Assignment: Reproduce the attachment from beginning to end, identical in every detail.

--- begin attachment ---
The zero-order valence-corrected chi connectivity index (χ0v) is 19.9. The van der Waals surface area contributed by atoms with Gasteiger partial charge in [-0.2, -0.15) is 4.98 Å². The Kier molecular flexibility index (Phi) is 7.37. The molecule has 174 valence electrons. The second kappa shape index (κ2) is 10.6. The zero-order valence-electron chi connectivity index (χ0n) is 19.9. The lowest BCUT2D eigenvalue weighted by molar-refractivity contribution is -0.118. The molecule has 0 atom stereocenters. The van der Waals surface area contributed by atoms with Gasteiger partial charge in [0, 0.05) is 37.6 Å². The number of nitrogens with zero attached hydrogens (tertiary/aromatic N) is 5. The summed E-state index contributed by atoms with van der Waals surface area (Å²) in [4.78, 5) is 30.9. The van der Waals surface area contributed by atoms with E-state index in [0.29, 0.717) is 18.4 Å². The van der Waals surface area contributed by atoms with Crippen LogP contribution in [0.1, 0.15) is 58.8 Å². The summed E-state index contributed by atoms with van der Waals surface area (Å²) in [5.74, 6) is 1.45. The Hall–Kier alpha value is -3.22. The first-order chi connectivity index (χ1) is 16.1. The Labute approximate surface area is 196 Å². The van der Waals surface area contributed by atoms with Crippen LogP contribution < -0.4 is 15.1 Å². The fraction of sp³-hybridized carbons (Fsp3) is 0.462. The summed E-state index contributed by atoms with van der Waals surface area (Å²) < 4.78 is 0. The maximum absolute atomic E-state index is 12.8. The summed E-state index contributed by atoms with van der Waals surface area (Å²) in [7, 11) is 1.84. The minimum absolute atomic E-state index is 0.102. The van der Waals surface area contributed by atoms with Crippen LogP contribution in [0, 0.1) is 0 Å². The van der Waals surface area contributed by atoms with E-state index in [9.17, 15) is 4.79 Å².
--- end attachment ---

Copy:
The zero-order valence-corrected chi connectivity index (χ0v) is 19.9. The van der Waals surface area contributed by atoms with Gasteiger partial charge in [-0.2, -0.15) is 4.98 Å². The Kier molecular flexibility index (Phi) is 7.37. The molecule has 174 valence electrons. The second kappa shape index (κ2) is 10.6. The zero-order valence-electron chi connectivity index (χ0n) is 19.9. The lowest BCUT2D eigenvalue weighted by molar-refractivity contribution is -0.118. The molecule has 0 atom stereocenters. The van der Waals surface area contributed by atoms with Gasteiger partial charge in [0, 0.05) is 37.6 Å². The number of nitrogens with zero attached hydrogens (tertiary/aromatic N) is 5. The summed E-state index contributed by atoms with van der Waals surface area (Å²) in [4.78, 5) is 30.9. The van der Waals surface area contributed by atoms with E-state index in [0.29, 0.717) is 18.4 Å². The van der Waals surface area contributed by atoms with Crippen LogP contribution in [0.1, 0.15) is 58.8 Å². The summed E-state index contributed by atoms with van der Waals surface area (Å²) in [5.74, 6) is 1.45. The Hall–Kier alpha value is -3.22. The first-order chi connectivity index (χ1) is 16.1. The Labute approximate surface area is 196 Å². The van der Waals surface area contributed by atoms with Crippen LogP contribution < -0.4 is 15.1 Å². The fraction of sp³-hybridized carbons (Fsp3) is 0.462. The summed E-state index contributed by atoms with van der Waals surface area (Å²) < 4.78 is 0. The maximum absolute atomic E-state index is 12.8. The summed E-state index contributed by atoms with van der Waals surface area (Å²) in [7, 11) is 1.84. The minimum absolute atomic E-state index is 0.102. The van der Waals surface area contributed by atoms with Crippen LogP contribution in [0, 0.1) is 0 Å². The van der Waals surface area contributed by atoms with E-state index in [9.17, 15) is 4.79 Å².